Thursday 26 April 2018

'The Simpsons' character death - executive producer admits it 'may have become overhyped'

Fans expected Krusty the Clown would be the character who would die in last night's episode
Fans expected Krusty the Clown would be the character who would die in last night's episode
The Simpsons - fans initially feared Homer was for the chop
Simpsons fans are worried Homer could be the character exiting the show
Maude Flanders died in a previous episode of The Simpsons
Dan Castellanata took over from Jackie Mason voicing Krusty's dad who died in last night's episode
The Simpsons/Family Guy crossover
The Simpsons

Jess Denham

Last night it finally happened – The Simpsons lost one of their long-standing characters after months of speculation over who would be facing the chop.

*Spoiler alert*

Rumours had been rife that much loved entertainer Krusty the Clown was set to die, but instead, it was his father Rabbi Hyman Krustofski who bid viewers farewell during Sunday’s 26th season premiere.

Fans did not have long to wait, as Rabbi died painlessly after just eight minutes while talking to Krusty. His son had been subjected to a celebrity roasting by guest stars Sarah Silverman and Jeff Ross and quit after taking offence at their jibes.

The episode opened with Bart Simpson writing “Spoiler alert: unfortunately my dad doesn’t die” on the blackboard during the credits.

Al Jean, executive producer, said days before the premiere that the impending death “may have become overhyped”.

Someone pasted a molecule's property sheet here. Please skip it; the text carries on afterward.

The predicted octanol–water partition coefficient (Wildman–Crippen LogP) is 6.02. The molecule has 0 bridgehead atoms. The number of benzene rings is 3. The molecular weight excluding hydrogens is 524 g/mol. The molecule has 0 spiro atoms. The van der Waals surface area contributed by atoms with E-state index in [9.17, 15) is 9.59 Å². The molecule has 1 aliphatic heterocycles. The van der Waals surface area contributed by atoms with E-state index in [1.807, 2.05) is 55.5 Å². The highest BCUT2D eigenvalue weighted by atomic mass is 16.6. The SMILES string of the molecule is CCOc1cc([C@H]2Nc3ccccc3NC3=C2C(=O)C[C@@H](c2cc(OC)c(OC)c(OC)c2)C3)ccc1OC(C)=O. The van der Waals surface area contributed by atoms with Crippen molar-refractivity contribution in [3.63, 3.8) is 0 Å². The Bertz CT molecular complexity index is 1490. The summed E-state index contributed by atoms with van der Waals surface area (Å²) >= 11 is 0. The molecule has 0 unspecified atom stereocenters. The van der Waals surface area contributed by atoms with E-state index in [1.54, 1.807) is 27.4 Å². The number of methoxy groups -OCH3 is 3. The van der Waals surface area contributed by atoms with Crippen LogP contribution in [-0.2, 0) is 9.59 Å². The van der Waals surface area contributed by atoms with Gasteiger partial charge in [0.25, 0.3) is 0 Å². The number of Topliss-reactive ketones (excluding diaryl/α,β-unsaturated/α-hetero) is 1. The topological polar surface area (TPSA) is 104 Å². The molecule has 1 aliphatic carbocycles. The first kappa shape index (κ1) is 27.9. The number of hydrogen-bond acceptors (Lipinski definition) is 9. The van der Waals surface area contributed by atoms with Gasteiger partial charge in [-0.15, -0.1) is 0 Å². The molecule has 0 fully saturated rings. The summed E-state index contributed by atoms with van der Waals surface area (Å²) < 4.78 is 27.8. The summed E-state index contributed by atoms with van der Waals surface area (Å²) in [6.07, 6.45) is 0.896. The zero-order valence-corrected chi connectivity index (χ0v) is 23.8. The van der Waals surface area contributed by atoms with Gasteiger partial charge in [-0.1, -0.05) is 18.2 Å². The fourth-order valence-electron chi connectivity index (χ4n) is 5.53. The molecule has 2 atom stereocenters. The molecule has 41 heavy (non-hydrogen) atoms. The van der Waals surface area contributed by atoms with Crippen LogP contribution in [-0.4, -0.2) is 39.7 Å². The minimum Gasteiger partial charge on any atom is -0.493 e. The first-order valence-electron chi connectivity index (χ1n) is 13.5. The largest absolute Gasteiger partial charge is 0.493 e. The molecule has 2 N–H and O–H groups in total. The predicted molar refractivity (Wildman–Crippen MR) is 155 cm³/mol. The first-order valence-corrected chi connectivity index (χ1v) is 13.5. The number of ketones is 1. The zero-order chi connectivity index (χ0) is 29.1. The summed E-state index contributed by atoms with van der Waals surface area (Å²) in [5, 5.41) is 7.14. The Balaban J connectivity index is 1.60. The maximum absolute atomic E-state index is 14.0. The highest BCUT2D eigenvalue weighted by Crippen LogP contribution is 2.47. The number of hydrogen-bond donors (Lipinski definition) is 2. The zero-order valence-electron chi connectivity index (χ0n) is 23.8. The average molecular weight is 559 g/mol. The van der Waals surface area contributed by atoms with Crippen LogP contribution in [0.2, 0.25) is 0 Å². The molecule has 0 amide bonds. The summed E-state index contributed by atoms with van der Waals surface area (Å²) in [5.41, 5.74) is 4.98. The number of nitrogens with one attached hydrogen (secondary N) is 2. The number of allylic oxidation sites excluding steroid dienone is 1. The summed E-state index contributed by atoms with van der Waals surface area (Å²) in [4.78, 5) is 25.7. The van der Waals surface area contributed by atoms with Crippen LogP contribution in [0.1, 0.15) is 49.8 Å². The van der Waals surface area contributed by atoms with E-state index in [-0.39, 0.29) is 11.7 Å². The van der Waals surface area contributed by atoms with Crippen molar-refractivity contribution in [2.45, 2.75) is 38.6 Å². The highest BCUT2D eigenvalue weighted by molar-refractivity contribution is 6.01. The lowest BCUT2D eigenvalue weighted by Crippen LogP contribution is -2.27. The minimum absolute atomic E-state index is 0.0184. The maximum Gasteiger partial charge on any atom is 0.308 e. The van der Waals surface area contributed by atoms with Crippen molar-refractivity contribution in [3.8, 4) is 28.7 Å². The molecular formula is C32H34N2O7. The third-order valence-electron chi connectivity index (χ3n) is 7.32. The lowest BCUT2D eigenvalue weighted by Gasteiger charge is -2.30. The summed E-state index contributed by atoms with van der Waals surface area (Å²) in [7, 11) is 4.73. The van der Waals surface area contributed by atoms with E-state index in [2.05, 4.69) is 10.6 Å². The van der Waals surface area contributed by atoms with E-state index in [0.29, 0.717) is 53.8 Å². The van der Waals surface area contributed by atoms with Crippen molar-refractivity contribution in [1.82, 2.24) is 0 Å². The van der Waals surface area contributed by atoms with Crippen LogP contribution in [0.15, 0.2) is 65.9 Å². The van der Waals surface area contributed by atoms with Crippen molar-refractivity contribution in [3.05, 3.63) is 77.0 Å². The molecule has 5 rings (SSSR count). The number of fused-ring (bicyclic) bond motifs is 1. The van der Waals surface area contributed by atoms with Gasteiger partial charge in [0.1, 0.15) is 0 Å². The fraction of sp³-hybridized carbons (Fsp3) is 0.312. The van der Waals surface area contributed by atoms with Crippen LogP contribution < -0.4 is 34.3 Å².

“I wanted to make sure people knew what we were trying to do is an emotional episode,” he told The Hollywood Reporter.

Many fans suspected that Krusty would die, after the episode’s title “Clown in the Dumps” was revealed.

But earlier this year, Jean said that although the character to be killed off was “great,” he “never used the word ‘iconic’”.

Rabbi will not be coming back from the dead, as Jean believes that once a character leaves, they should not return.

“When we kill them, they stay dead,” he told Hollywood Life. “But, you know, in animation you can certainly have somebody remember somebody else or fantasize or have a dream about them, so I wouldn’t rule that out.”

Jean then referred to Family Guy’s Brian Griffin, the pet dog who died in a car accident before being brought back to life with Stewie’s time machine.

“We’re not going to do what they did with Brian. It’s not going to – a time machine or something that solves the problem and he or she is back as a living character,” he said.

Last night also saw the hotly-awaited Family Guy, Simpsons crossover episode air, following backlash over a “troubling” punchline that saw Stewie tell Moe his sister was “being raped”.#

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